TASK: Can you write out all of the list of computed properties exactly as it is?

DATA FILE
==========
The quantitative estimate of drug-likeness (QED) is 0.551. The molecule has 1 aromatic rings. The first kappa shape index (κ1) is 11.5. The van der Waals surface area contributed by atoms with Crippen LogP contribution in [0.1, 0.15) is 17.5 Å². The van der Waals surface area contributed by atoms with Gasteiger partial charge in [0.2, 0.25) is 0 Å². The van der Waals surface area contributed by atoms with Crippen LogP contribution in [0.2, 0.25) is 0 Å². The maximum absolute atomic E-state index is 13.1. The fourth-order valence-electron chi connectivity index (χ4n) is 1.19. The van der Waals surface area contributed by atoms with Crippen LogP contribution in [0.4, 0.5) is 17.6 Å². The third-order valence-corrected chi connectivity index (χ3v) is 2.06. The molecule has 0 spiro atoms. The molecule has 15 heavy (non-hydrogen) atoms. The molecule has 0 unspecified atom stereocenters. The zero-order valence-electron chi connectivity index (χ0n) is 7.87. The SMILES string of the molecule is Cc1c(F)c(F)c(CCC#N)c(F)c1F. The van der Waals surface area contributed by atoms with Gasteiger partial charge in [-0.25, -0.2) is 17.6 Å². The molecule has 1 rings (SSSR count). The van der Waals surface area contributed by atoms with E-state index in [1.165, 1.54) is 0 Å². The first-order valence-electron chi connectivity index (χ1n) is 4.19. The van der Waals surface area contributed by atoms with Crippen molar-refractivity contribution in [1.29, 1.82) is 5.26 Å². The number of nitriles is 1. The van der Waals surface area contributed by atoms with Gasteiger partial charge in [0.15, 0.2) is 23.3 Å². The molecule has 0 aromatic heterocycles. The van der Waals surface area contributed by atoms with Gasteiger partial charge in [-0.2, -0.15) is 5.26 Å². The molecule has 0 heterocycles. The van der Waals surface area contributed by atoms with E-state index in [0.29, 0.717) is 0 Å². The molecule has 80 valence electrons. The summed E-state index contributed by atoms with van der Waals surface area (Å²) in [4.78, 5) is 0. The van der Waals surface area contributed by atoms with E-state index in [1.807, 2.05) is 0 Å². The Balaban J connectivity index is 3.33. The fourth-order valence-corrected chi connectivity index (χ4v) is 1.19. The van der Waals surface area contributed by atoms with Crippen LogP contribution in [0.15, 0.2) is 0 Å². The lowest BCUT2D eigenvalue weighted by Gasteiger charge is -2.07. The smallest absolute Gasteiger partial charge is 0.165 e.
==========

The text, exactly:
The quantitative estimate of drug-likeness (QED) is 0.551. The molecule has 1 aromatic rings. The first kappa shape index (κ1) is 11.5. The van der Waals surface area contributed by atoms with Crippen LogP contribution in [0.1, 0.15) is 17.5 Å². The van der Waals surface area contributed by atoms with Gasteiger partial charge in [0.2, 0.25) is 0 Å². The van der Waals surface area contributed by atoms with Crippen LogP contribution in [0.2, 0.25) is 0 Å². The maximum absolute atomic E-state index is 13.1. The fourth-order valence-electron chi connectivity index (χ4n) is 1.19. The van der Waals surface area contributed by atoms with Crippen LogP contribution in [0.4, 0.5) is 17.6 Å². The third-order valence-corrected chi connectivity index (χ3v) is 2.06. The molecule has 0 spiro atoms. The molecule has 15 heavy (non-hydrogen) atoms. The molecule has 0 unspecified atom stereocenters. The zero-order valence-electron chi connectivity index (χ0n) is 7.87. The SMILES string of the molecule is Cc1c(F)c(F)c(CCC#N)c(F)c1F. The van der Waals surface area contributed by atoms with Gasteiger partial charge in [-0.25, -0.2) is 17.6 Å². The molecule has 1 rings (SSSR count). The van der Waals surface area contributed by atoms with E-state index in [1.165, 1.54) is 0 Å². The first-order valence-electron chi connectivity index (χ1n) is 4.19. The van der Waals surface area contributed by atoms with Crippen molar-refractivity contribution in [1.29, 1.82) is 5.26 Å². The number of nitriles is 1. The van der Waals surface area contributed by atoms with Gasteiger partial charge in [0.15, 0.2) is 23.3 Å². The molecule has 0 aromatic heterocycles. The van der Waals surface area contributed by atoms with Gasteiger partial charge in [-0.2, -0.15) is 5.26 Å². The molecule has 0 heterocycles. The van der Waals surface area contributed by atoms with E-state index in [0.29, 0.717) is 0 Å². The molecule has 80 valence electrons. The summed E-state index contributed by atoms with van der Waals surface area (Å²) in [4.78, 5) is 0. The van der Waals surface area contributed by atoms with E-state index in [1.807, 2.05) is 0 Å². The Balaban J connectivity index is 3.33. The fourth-order valence-corrected chi connectivity index (χ4v) is 1.19. The van der Waals surface area contributed by atoms with Crippen LogP contribution in [0.15, 0.2) is 0 Å². The lowest BCUT2D eigenvalue weighted by Gasteiger charge is -2.07. The smallest absolute Gasteiger partial charge is 0.165 e.